Notice that kinda has all the adverbial functions, modifying verbs (She kinda drank too much), adjectives (She looked kinda green), and other adverbs (She toppled over kinda awkwardly). You cannot make an adverb (*kindaly) or noun (*kindaness) out of it. (The asterisk is a linguistic symbol for words that don’t exist.)

So, it may be time to stop thinking of kinda as a misspelling and accept it as what it has become: an independent adverb. It then would have reached the state that friend-like reached when it began being written friendly. It is a normal transition that is going on all the time in languages and passes unnoticed in languages without writing systems. Once words are written though, problems arise since human (writing) habits change even more slowly than do languages.

The Foppish Inro

Sunday, October 14th, 2007

Foppish inroAmy Frits just joined our happy congregation of Good Word subscribers (now over 30,000 strong). When she suggested her first two Good Words, she included the story behind them which I think bears repeating (with her permission, of course). Here is her letter, slightly edited:

Two more words that readers might enjoy: inro and foppish.

My eldest child (who is now 20) found these two words in the dictionary one boring day:
     inro = a Japanese box worn on the waist
     foppish = foolish or silly

He walked around school telling kids who rubbed him the wrong way to “stick it in your foppish inro!”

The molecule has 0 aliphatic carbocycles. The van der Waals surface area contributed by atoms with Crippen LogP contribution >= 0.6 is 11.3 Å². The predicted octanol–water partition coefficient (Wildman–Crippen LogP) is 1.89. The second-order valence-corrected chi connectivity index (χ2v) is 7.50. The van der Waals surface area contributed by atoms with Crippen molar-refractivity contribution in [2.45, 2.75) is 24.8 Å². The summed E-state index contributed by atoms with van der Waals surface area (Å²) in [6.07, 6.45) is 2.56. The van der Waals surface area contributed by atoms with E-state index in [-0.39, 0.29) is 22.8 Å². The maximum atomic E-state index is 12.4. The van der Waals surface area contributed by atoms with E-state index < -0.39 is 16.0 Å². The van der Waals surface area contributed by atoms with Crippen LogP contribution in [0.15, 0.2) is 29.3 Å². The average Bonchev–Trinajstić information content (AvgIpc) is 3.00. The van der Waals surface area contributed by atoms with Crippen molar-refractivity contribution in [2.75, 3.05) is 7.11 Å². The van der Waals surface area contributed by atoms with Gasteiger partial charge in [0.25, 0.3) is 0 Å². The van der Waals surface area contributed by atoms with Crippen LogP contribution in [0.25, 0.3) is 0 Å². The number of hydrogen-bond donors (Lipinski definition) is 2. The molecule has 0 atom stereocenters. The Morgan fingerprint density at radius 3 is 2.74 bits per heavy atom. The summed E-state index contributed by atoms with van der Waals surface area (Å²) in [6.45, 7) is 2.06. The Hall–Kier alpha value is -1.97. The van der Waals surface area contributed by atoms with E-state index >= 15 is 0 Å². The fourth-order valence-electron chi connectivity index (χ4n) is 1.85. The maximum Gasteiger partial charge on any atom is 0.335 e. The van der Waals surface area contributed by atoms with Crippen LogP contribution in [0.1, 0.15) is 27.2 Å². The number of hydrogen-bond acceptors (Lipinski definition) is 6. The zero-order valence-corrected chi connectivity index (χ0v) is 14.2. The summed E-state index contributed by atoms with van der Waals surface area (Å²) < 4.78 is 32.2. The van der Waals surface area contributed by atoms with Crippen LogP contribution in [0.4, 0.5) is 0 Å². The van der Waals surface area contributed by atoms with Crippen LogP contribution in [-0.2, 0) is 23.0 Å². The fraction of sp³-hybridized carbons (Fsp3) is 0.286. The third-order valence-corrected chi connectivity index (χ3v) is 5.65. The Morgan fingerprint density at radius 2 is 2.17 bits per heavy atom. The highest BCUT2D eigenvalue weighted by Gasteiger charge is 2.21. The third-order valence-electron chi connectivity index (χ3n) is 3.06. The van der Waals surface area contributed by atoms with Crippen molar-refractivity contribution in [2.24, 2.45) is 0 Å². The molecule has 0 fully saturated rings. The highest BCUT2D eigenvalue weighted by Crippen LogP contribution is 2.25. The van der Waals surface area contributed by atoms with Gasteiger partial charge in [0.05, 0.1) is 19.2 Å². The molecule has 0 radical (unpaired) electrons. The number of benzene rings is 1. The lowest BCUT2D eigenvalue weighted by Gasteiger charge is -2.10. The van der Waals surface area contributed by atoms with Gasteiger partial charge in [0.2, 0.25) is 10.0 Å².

The teachers thought he meant something bad, and so reproached him for saying it. He simply told them to look it up (an idea that apparently had not occurred to them). They discovered that it was not bad at all: “stick it in your silly Japanese box.”

We still laugh about it. The teachers were not happy.

Words change attitudes—even lives. [Dr. Goodword]


Wednesday, August 8th, 2007

I think it was in J. D. Salinger’s Raise High the Roofbeam, Carpenter that the word jeechet first appeared in print. It has always fascinated me because it is clearly one single word phonologically (a phonological word is easily defined as a series of linguistic sounds bearing a single accent). However, this ‘word’ corresponds to an entire four-word sentence!

Now, before you say that this is not a word but just the result of lazy speakers slurring their speech, let me assure you that linguists can track every single change from the sentence to the word using common rules of English phonology, i.e. rules that occur widely elsewhere and throughout the language. Here they are for your amusement and edification.